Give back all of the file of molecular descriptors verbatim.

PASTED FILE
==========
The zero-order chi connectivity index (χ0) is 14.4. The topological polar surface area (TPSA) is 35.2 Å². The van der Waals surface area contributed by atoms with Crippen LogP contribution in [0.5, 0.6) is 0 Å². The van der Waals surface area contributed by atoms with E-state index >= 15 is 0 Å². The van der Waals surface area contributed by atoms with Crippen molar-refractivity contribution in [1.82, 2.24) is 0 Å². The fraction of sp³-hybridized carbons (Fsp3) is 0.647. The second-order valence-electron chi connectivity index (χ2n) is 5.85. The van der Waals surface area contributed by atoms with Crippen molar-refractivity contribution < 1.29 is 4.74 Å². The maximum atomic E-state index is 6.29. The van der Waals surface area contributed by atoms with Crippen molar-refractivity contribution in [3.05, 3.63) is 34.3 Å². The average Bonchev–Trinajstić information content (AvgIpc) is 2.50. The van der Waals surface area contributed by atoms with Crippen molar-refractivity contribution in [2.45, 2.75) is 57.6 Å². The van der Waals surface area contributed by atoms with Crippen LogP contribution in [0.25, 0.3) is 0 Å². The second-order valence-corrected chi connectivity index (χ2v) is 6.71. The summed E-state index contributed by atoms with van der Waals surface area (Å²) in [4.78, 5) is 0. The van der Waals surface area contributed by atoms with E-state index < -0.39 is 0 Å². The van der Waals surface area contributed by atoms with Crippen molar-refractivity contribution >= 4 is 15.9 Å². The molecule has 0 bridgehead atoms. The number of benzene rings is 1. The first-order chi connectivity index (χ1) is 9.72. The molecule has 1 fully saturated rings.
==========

The zero-order chi connectivity index (χ0) is 14.4. The topological polar surface area (TPSA) is 35.2 Å². The van der Waals surface area contributed by atoms with Crippen LogP contribution in [0.5, 0.6) is 0 Å². The van der Waals surface area contributed by atoms with E-state index >= 15 is 0 Å². The van der Waals surface area contributed by atoms with Crippen molar-refractivity contribution in [1.82, 2.24) is 0 Å². The fraction of sp³-hybridized carbons (Fsp3) is 0.647. The second-order valence-electron chi connectivity index (χ2n) is 5.85. The van der Waals surface area contributed by atoms with Crippen molar-refractivity contribution < 1.29 is 4.74 Å². The maximum atomic E-state index is 6.29. The van der Waals surface area contributed by atoms with Crippen molar-refractivity contribution in [3.05, 3.63) is 34.3 Å². The average Bonchev–Trinajstić information content (AvgIpc) is 2.50. The van der Waals surface area contributed by atoms with Crippen molar-refractivity contribution in [2.45, 2.75) is 57.6 Å². The van der Waals surface area contributed by atoms with Crippen LogP contribution in [0.25, 0.3) is 0 Å². The second-order valence-corrected chi connectivity index (χ2v) is 6.71. The summed E-state index contributed by atoms with van der Waals surface area (Å²) in [4.78, 5) is 0. The van der Waals surface area contributed by atoms with E-state index < -0.39 is 0 Å². The van der Waals surface area contributed by atoms with Crippen molar-refractivity contribution >= 4 is 15.9 Å². The molecule has 0 bridgehead atoms. The number of benzene rings is 1. The first-order chi connectivity index (χ1) is 9.72. The molecule has 1 fully saturated rings.